Nanotechnology Near the Point When It's Time to Go Public The New York Times December 20, 2007 Thursday


TICKER: 8012 (TSE) (64%)

GEOGRAPHIC: SAN FRANCISCO BAY AREA, CA, USA (90%) CALIFORNIA, USA (90%) UNITED STATES
(90%)

LOAD-DATE: December 20, 2007

LANGUAGE: ENGLISH

GRAPHIC: Photo: A scientist at Unidym in Menlo Park, Calif., inspecting coated substrate used to manufacture touch
screens. Unidym uses clusters of carbon nanoparticles to make the substrate. (PHOTOGRAPH BY PETER DaSILVA
FOR THE NEW YORK TIMES)

PUBLICATION-TYPE: Newspaper


                                    Copyright 2007 The New York Times Company



                                              34 of 1258 DOCUMENTS


                                                 The New York Times

                                            December 19, 2007 Wednesday
                                                Correction Appended
                                                 Late Edition - Final

Joel Dorn, Record Producer, Dies at 65
BYLINE: By DOUGLAS MARTIN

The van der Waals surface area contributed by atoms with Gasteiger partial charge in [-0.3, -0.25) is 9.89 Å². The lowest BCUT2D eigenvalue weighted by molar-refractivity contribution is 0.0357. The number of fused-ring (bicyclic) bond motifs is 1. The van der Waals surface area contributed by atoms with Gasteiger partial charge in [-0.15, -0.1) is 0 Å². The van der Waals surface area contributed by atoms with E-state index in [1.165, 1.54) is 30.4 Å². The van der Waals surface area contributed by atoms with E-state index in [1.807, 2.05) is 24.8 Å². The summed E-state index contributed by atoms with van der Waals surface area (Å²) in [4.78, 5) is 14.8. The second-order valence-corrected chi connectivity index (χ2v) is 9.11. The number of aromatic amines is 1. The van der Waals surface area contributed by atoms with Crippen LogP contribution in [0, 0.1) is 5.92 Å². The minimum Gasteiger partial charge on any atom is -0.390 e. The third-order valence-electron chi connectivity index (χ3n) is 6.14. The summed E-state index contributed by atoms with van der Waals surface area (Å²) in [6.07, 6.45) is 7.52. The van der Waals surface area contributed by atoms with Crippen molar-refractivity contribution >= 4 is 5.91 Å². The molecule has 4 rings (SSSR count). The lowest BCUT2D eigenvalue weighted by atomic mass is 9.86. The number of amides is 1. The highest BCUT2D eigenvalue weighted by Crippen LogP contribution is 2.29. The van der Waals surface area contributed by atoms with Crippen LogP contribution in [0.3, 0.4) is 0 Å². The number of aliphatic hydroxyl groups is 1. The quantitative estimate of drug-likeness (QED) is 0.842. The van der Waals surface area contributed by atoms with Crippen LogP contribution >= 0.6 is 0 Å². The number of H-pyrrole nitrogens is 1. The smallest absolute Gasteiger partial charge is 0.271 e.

SECTION: Section A; Column 0; The Arts/Cultural Desk; Pg. 35

LENGTH: 660 words

     Joel Dorn, who, having achieved his adolescent ambition of becoming a producer for Atlantic Records, went on to
influence the shape of pop music in the work of artists like Roberta Flack, Bette Midler and the Neville Brothers, died
on Monday in Manhattan. He was 65.
     The cause was a heart attack, said a spokesman for Hyena Records, the last of a string of record companies where
Mr. Dorn produced.
      Mr. Dorn's career included recording jazz greats like Max Roach and Herbie Mann, then discovering and shaping
pop musicians like the Allman Brothers. He infused pop music with soul and jazz and helped win a number of Grammy
Awards for Atlantic, then built a distinctive career with other companies, some of which he founded, by repackaging